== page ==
The next fundamental to understand is the power of compounding. How much you have when you retire depends mainly on the rate of return you achieve during your working life. I told the audience about Jess and Paul, each aged 20, on a salary of $25,000 a year, with $3000 in superannuation. Paul takes an active interest in his super and selects funds/assets that obtain an average net return of 9% over the next 45 years. At age 65, Paul has $2.1 million in super. Jess is disengaged with her super, so she takes no notice of the fees she is charged or how the fund is performing. She just leaves her money in the default investment option, which returns 4.5%. At age 65, Jess has only $640,000 in her super. That’s a difference of $1.5 million.

 

Image by Vishal at Safal Niveshak

Once you understand those two lessons, the next one makes sense: putting strategies in place to make saving and investment happen automatically. The money you invest is the foundation of your financial future. But let’s face it, if you try to save what’s left out of each pay, there is never anything there. There are many strategies to automate saving and investing, such as automatic debits to investment and superannuation, and reinvesting dividends on your share investments.

Once you have these in place and have built up a base, you can increase the money working for you by borrowing for growth assets.

When I wrote Making Money Made Simple in 1987, I pioneered the concept of paying your home loan fortnightly instead of monthly. The banks all laughed; they hadn’t realised that if you change from $2000 a month to $500 a week, you actually increase your repayments by $2000 a year. You pay your loan off significantly faster! And you don’t even feel it.

The next fundamental is to understand and work with the tax system. I always ask an audience what kind of tax they would prefer to pay: income tax, GST or capital gains tax (CGT). They never say CGT, even though it’s by far the mildest tax: you don’t pay until you dispose of an asset, and you get a 50% discount after a year. I guess because you pay it as a lump sum, rather than a trickle, people notice the pain of paying it more.

From July next year, the legislated tax cuts should be in place, which means the 30% tax bracket will extend from $45,000 a year to $200,000 a year. This is great news for many people: please make sure you take advantage of it. You’ll need to understand how franked dividends work – sadly, most people have no idea. Here’s the bottom line: once the new tax brackets are in place, franked dividends will be tax-free for everybody earning less than $200,000 a year.

Suppose you had $200,000 in an index fund returning 4% growth and 4% income. After 12 months you would have earned $16,000, which is all tax-free thanks to a combination of CGT and franking credits. This is the best way to build wealth there is!

These are the fundamentals we all need to know about money. I hope one day they will make it into the school curriculum. Until then, I’ll just have to keep writing and speaking.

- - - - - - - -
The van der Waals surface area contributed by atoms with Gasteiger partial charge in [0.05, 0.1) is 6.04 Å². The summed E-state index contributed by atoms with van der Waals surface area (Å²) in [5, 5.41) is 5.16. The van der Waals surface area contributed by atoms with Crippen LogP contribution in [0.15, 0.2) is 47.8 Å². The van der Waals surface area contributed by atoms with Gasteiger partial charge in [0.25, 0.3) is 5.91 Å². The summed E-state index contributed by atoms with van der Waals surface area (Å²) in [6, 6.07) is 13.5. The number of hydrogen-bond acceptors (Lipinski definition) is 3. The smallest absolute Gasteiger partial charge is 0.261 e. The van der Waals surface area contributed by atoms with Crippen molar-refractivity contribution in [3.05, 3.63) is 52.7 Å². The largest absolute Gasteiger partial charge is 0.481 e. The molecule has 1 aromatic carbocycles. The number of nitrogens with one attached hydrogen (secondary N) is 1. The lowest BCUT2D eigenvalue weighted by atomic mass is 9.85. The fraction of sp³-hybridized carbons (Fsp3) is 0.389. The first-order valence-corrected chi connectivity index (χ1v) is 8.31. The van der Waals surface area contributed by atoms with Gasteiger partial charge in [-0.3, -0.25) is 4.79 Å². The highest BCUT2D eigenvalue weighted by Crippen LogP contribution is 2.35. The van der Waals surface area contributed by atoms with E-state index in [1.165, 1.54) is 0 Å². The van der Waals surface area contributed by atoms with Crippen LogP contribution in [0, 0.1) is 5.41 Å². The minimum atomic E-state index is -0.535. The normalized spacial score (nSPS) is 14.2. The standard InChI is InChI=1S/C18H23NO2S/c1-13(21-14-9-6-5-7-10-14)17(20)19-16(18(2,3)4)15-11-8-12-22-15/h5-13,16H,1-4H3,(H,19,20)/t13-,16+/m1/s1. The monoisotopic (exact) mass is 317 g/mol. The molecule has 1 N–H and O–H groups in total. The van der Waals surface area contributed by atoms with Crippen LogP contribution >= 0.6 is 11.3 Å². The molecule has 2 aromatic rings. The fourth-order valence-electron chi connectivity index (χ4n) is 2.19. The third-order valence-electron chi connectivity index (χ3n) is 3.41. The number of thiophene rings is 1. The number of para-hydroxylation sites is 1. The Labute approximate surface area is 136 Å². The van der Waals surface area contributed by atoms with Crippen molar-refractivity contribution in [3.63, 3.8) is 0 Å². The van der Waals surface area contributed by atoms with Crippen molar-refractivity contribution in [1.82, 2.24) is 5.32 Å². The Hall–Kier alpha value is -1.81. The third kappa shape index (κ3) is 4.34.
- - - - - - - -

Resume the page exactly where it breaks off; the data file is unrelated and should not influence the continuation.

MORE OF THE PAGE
Making Money Made Simple – 24th Edition

 

 

After my own children, there is nothing I am more proud of bringing into the world than “Making Money Made Simple”.

Over 36 years, and 24 editions, this book has been a north star guiding countless Australians to financial security and freedom in retirement. It was voted one of the most influential 100 books of all time and while the principles are timeless, tax and superannuation laws change every year.

I’ve just finished a methodical and thorough 24th update of Making Money Made Simple with the latest information and income tax rates, pension data and superannuation laws for the 2023-2024 financial year.

As a reader of this newsletter, you may already have Making Money Made Simple or another one of my books in your eBook library, so I’m offering an exclusive discount on the updated eBook to you.

If you would like a 30% discount on the eBook version of Making Money Made Simple to update your library, or you’d like to refresh your knowledge on the timeless principles of wealth building, then click here, to get your 30% discount on the 24th edition of Making Money Made Simple (eBook).

Regular retail price $16.99 special newsletter reader’s price $11.90.

The discount will automatically be applied at checkout. If you don’t see the discount applied, use the code 6718G291FZ0X

Remember, this offer applies to the eBook only – if you would like the paperback version, it’s in my main bookstore now.

 


ING debit card

 

I’ve mentioned this card a few times recently, but judging by emails from some of you, there still appears to be some confusion about their fees.

What follows has come directly from them. I was astounded to find you get a 1% cash back on utility bills just by using this card. That was news to me. I asked them for clarification and their reply is below:

Orange Everyday Benefits include:

  • 1% cashback on utility bills
  • Unlimited rebates on ING international transaction fees
  • 5 rebated ATM withdrawal fees a month (this will exclude international ATM operator fees from 1 August). 

To be eligible for these benefits you need to:

  • Deposit $1,000 per month from an external source into any personal ING account in your name (excluding Orange One and Living Super)
  • Make at least 5 card purchases in a month

Please note that Orange Everyday customers who hold an ING Home Loan are automatically eligible for Orange Everyday Benefits and are not required to meet this monthly criteria.